Stolen Images Campaign Ends in Conti Ransomware

Upon execution of the IcedID DLL, a connection to a C2 server was established.
This was followed by the creation of a scheduled task on the beachhead host to establish persistence.
The task executed the IcedID payload every one 1 hour.
The IcedID malware then used Windows utilities such as net, chcp, nltest, and wmic, to perform discovery activity on the host.

After a gap of almost an hour, a Cobalt Strike beacon was dropped and executed on the beachhead host.
Soon after, another round of discovery was performed from the Cobalt Strike beacon focusing on the Windows domain.
Nltest and net group were utilized to look for sensitive groups such as Domain Admins and Enterprise Admins.
Process injection into explorer.exe was then observed from the Cobalt Strike Beacon.

The threat actors proceeded to install remote management tools such as Atera Agent and Splashtop.
Use of these 3rd party administrative tools allow the threat actors another “legitimate” means of persistence and access if they were to lose their malware connection.
In this intrusion, The DFIR Report observed usage of gmail[.]com and outlook[.]com email accounts for Atera agent registration.
Soon after, one of the injected Cobalt Strike processes accessed LSASS memory to dump credentials from the beachhead.

On the sixth day of the intrusion, the beachhead host saw new discovery activity with a quick nltest followed by the PowerView script Invoke-ShareFinder.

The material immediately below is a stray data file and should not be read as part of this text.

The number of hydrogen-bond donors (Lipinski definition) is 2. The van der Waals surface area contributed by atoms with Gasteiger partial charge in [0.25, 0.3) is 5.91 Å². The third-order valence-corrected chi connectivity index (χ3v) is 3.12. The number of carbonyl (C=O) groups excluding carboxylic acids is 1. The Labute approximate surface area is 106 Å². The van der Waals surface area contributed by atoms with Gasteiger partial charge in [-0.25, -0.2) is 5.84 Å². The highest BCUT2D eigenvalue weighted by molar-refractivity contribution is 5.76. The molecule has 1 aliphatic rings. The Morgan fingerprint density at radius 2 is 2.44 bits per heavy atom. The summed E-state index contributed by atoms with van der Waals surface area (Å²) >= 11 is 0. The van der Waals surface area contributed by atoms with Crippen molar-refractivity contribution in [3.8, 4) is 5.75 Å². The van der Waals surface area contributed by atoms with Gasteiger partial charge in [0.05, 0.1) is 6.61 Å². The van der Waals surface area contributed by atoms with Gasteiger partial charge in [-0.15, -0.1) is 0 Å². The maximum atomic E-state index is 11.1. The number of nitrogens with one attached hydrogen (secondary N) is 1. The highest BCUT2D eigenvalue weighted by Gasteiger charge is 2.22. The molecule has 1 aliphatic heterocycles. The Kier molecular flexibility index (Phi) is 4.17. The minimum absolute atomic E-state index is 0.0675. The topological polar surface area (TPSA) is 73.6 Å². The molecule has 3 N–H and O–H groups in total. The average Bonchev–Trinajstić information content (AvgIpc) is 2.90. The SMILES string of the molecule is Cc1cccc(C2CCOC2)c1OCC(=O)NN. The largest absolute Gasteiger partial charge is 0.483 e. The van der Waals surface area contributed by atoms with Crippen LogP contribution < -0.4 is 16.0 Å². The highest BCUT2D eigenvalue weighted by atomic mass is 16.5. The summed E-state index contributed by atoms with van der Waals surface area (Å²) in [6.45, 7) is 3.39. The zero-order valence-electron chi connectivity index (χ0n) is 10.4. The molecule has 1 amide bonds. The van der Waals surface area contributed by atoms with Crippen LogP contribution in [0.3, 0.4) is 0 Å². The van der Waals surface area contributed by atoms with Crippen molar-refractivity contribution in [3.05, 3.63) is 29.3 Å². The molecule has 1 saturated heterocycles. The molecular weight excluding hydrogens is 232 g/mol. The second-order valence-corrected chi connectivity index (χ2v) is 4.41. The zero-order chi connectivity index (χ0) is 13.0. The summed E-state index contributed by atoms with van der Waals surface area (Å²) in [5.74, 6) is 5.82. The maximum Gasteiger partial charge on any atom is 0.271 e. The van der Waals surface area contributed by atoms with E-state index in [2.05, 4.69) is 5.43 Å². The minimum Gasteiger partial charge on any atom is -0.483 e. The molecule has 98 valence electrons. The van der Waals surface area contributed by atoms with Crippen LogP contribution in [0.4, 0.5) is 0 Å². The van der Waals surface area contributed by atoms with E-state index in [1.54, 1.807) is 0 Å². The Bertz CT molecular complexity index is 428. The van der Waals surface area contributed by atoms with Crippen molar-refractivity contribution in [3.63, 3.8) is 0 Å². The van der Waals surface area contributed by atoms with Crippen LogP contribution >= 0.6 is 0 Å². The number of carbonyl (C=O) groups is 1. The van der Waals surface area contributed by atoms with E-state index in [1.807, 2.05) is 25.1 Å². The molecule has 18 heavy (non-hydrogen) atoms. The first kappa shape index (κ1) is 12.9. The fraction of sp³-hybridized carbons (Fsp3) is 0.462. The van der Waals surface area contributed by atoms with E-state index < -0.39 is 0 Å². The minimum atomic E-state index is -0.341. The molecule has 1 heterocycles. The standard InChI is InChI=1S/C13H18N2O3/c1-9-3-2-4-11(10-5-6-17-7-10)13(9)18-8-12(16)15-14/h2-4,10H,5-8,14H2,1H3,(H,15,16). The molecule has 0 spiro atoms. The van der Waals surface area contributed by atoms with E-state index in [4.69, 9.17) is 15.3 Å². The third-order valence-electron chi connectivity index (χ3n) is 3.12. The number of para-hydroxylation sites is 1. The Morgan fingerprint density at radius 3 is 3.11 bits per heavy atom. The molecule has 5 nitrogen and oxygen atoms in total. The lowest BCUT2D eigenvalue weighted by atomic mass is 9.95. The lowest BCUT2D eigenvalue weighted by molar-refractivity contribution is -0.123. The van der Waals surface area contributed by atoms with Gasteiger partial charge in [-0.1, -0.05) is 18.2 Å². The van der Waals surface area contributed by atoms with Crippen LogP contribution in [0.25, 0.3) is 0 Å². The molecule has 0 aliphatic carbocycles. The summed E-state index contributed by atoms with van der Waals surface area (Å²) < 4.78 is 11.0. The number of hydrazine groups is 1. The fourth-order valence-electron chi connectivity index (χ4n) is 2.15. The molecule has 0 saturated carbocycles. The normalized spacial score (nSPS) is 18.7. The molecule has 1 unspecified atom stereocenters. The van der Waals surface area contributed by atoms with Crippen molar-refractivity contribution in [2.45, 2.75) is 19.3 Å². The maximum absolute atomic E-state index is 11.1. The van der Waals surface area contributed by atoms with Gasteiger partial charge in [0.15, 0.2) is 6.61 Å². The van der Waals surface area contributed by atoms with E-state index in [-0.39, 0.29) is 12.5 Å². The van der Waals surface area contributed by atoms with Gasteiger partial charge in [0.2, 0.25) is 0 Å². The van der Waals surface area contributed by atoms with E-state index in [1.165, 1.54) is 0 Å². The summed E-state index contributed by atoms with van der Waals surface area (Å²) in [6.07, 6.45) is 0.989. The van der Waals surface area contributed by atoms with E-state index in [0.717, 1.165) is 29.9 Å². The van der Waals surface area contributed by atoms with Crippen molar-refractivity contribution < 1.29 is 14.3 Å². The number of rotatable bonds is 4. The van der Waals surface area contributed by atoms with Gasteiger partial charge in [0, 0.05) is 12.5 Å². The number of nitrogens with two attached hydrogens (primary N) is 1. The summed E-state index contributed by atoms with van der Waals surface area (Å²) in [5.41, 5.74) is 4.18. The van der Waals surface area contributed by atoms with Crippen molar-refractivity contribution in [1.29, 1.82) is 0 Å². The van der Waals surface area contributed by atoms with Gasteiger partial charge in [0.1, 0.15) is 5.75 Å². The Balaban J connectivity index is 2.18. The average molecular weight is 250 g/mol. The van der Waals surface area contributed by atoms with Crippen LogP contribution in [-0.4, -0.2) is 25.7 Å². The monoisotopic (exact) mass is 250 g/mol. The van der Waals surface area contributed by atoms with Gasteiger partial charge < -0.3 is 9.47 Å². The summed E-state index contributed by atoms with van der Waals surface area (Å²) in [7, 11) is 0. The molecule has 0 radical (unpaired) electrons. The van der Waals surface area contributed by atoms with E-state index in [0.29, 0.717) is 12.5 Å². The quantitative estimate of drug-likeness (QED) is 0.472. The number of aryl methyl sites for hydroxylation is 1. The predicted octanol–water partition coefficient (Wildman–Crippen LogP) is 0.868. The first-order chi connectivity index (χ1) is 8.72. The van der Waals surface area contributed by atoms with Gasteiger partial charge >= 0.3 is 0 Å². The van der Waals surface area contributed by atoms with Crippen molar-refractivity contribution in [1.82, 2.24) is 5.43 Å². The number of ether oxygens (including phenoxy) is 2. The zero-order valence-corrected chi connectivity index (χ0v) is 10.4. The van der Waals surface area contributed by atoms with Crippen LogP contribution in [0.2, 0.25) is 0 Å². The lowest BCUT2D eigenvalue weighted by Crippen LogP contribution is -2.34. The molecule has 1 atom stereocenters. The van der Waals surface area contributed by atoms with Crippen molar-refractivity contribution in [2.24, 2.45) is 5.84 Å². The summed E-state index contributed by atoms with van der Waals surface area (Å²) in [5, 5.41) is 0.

On the following day, the seventh day of the intrusion, the threat actors made their next move.
On that day, a new Cobalt Strike server was observed, in fact over the course of the intrusion, four different Cobalt Strike servers were used.
From the beachhead host, a DLL was transferred to a domain controller over SMB and then a remote service was created on the domain controller to execute the Cobalt Strike DLL.

After getting a foothold on the domain controller, The DFIR Report saw more process injection followed by the same pattern of installing Atera for additional persistent access.
From the domain controller, the threat actors proceeded with more discovery tasks including AdFind and Invoke-ShareFinder again.
After this, the threat actors went quiet.

On day nine of the intrusion, the next Cobalt Strike server, which would ultimately be used until the end of the intrusion, was observed for the first time.
On the tenth day, little activity was observed but the threat actors connected to the beachhead host via the Atera agent and executed another Cobalt Strike DLL.
A little discovery check-in was observed on the 14th day, but little else.

On the 19th day, the threat actors moved towards their final objectives.
They reviewed the directory structure of several hosts including domain controllers and backup servers.
They then dropped their final ransomware payload on the beachhead host and attempted to execute it using a batch file named backup.bat.
However, they found that their execution failed.

They left for a few hours, and then returned, and attempted to exploit a couple of CVE’s in an attempt to escalate privileges.
The threat actors had already secured domain admin access but it’s possible the operator may have thought they lacked permissions when their first ransomware execution failed.

While these exploits appear to have failed the threat actors found their previously captured domain admin credentials and launched two new Cobalt Strike beacons on the domain controllers.
Finally, twenty minutes after accessing the domain controllers, the threat actors dropped the ransomware DLL and the batch script and executed it from the domain controller.
This time the execution worked as intended and resulted in domain wide ransomware.

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